SEC harmonizes exempt offering framework


The SEC issued a Final Rule, Facilitating Capital Formation and Expanding Investment Opportunities by Improving Access to Capital in Private Markets, to simplify, harmonize, and improve the exempt offering framework under the Securities Act of 1933. The amendments are intended to reduce complexities, promote capital formation, and expand investment opportunities while maintaining investor protections.

The amendments are effective 60 days after publication in the Federal Register.



Grant Thornton insight


The existing exempt offering framework was created over 50 years through a patchwork of Congressional acts and SEC rules. While the Final Rule intends to make the framework more consistent, we encourage companies planning exempt offerings to consult with qualified securities counsel.

Integration framework


The Final Rule amends Rule 152, Integration, to simplify the integration framework used to determine whether multiple securities offerings that occur either concurrently or close in time (whether registered or exempt) should be considered part of the same offering. The amendments eliminate the five-factor test and replace it with a new general principle that looks to the particular facts and circumstances of each offering to make this determination.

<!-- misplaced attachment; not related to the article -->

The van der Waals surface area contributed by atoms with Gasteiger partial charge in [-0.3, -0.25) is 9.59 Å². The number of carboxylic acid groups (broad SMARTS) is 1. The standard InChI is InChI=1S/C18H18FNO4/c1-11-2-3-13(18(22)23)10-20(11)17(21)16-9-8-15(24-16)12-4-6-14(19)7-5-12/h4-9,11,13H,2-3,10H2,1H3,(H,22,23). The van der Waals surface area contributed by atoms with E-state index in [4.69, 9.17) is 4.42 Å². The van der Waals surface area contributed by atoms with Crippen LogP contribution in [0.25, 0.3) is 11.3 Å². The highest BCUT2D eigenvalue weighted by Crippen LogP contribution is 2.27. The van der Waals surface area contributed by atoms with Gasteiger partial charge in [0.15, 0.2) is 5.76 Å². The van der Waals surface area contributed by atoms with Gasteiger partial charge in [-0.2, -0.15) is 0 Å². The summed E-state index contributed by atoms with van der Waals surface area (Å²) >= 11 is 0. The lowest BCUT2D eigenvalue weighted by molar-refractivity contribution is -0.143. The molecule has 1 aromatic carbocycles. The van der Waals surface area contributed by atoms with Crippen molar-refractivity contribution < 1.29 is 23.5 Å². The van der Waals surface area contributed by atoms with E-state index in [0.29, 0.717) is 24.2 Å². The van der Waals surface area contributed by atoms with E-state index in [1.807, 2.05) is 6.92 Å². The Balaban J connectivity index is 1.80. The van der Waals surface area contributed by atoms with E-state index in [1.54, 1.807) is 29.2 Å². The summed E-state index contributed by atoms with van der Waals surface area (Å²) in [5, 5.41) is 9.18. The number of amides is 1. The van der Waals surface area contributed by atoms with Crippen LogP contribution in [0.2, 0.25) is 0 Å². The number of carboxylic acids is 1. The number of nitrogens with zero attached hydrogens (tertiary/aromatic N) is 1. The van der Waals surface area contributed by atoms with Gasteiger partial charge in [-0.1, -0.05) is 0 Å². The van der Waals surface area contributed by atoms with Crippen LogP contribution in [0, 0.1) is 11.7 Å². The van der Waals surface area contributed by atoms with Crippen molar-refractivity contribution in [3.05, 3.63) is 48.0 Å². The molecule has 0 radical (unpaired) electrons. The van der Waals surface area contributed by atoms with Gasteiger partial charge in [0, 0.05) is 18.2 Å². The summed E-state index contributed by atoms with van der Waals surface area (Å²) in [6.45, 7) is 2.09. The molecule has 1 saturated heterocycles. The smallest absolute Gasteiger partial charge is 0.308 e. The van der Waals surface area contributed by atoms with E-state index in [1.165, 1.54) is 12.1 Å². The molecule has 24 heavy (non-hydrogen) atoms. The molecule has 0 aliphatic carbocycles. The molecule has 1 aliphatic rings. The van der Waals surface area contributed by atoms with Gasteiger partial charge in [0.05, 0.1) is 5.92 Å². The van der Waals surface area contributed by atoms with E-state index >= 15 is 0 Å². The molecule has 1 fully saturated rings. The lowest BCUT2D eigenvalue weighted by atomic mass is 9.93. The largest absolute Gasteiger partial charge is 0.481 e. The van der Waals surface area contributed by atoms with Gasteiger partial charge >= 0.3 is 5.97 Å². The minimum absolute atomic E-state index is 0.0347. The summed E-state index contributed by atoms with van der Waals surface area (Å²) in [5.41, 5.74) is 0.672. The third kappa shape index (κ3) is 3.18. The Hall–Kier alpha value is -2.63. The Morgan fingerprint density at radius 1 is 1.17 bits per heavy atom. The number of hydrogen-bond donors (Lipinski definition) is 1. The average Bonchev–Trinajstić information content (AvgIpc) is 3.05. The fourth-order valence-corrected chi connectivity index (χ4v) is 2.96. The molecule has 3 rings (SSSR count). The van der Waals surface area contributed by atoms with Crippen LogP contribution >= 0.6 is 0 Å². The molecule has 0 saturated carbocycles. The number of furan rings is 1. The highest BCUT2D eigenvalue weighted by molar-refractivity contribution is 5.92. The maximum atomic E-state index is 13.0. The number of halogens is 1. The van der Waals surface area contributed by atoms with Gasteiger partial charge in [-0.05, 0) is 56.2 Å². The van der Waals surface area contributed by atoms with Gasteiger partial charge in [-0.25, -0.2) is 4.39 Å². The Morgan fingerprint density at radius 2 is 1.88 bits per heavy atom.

Offering communications


The Final Rule amends the offering communications rules by expanding the use of the “test-the-waters” accommodation for offerings under Regulation Crowdfunding. The amendments permit an issuer to use non-specific solicitation-of-interest materials to “test-the-waters” before selecting an exemption method, and provide that certain “demo day” communications are not deemed to be general solicitation or general advertising.




Offering and investment limits


The Final Rule amends certain maximum offering amounts as shown in the following table.



The amendments also restrict registrants that are delinquent in their reporting obligations under the Securities Exchange Act of 1934 from conducting exempt offerings under Regulation A.

Further, the Final Rule extends the period of relief for an additional 18 months provided under the Temporary Amendments to Regulation Crowdfunding, which exempts certain financial statement review requirements for Regulation Crowdfunding offerings of $250,000 or less within a 12-month period. The extension is effective upon the Final Rule’s publication in the Federal Register.

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Rohit Elhance

Rohit Elhance is a partner in SEC Regulatory Matters group, with more than 17 years of international experience serving large multinational and entrepreneurial companies in the areas of audit, risk advisory and transaction services.

Washington DC, Washington DC

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